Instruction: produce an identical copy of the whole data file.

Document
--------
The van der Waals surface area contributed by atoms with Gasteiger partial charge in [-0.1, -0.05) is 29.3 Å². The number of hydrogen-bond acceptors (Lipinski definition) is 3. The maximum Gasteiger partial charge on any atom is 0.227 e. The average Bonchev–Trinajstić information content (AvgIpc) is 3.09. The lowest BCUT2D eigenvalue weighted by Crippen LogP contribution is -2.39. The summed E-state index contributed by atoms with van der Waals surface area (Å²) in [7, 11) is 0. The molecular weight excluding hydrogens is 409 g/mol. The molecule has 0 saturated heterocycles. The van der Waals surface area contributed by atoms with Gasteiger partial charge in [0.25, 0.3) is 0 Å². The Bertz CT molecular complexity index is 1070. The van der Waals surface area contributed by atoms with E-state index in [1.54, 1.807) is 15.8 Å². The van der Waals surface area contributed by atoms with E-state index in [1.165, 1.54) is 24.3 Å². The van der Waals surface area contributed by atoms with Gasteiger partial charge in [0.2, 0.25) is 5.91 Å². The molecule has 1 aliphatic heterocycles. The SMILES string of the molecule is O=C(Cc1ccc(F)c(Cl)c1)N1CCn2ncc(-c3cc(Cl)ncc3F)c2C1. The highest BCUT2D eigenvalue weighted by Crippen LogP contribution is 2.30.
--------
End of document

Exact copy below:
The van der Waals surface area contributed by atoms with Gasteiger partial charge in [-0.1, -0.05) is 29.3 Å². The number of hydrogen-bond acceptors (Lipinski definition) is 3. The maximum Gasteiger partial charge on any atom is 0.227 e. The average Bonchev–Trinajstić information content (AvgIpc) is 3.09. The lowest BCUT2D eigenvalue weighted by Crippen LogP contribution is -2.39. The summed E-state index contributed by atoms with van der Waals surface area (Å²) in [7, 11) is 0. The molecular weight excluding hydrogens is 409 g/mol. The molecule has 0 saturated heterocycles. The van der Waals surface area contributed by atoms with Gasteiger partial charge in [0.25, 0.3) is 0 Å². The Bertz CT molecular complexity index is 1070. The van der Waals surface area contributed by atoms with E-state index in [1.54, 1.807) is 15.8 Å². The van der Waals surface area contributed by atoms with E-state index in [1.165, 1.54) is 24.3 Å². The van der Waals surface area contributed by atoms with Gasteiger partial charge in [0.2, 0.25) is 5.91 Å². The molecule has 1 aliphatic heterocycles. The SMILES string of the molecule is O=C(Cc1ccc(F)c(Cl)c1)N1CCn2ncc(-c3cc(Cl)ncc3F)c2C1. The highest BCUT2D eigenvalue weighted by Crippen LogP contribution is 2.30.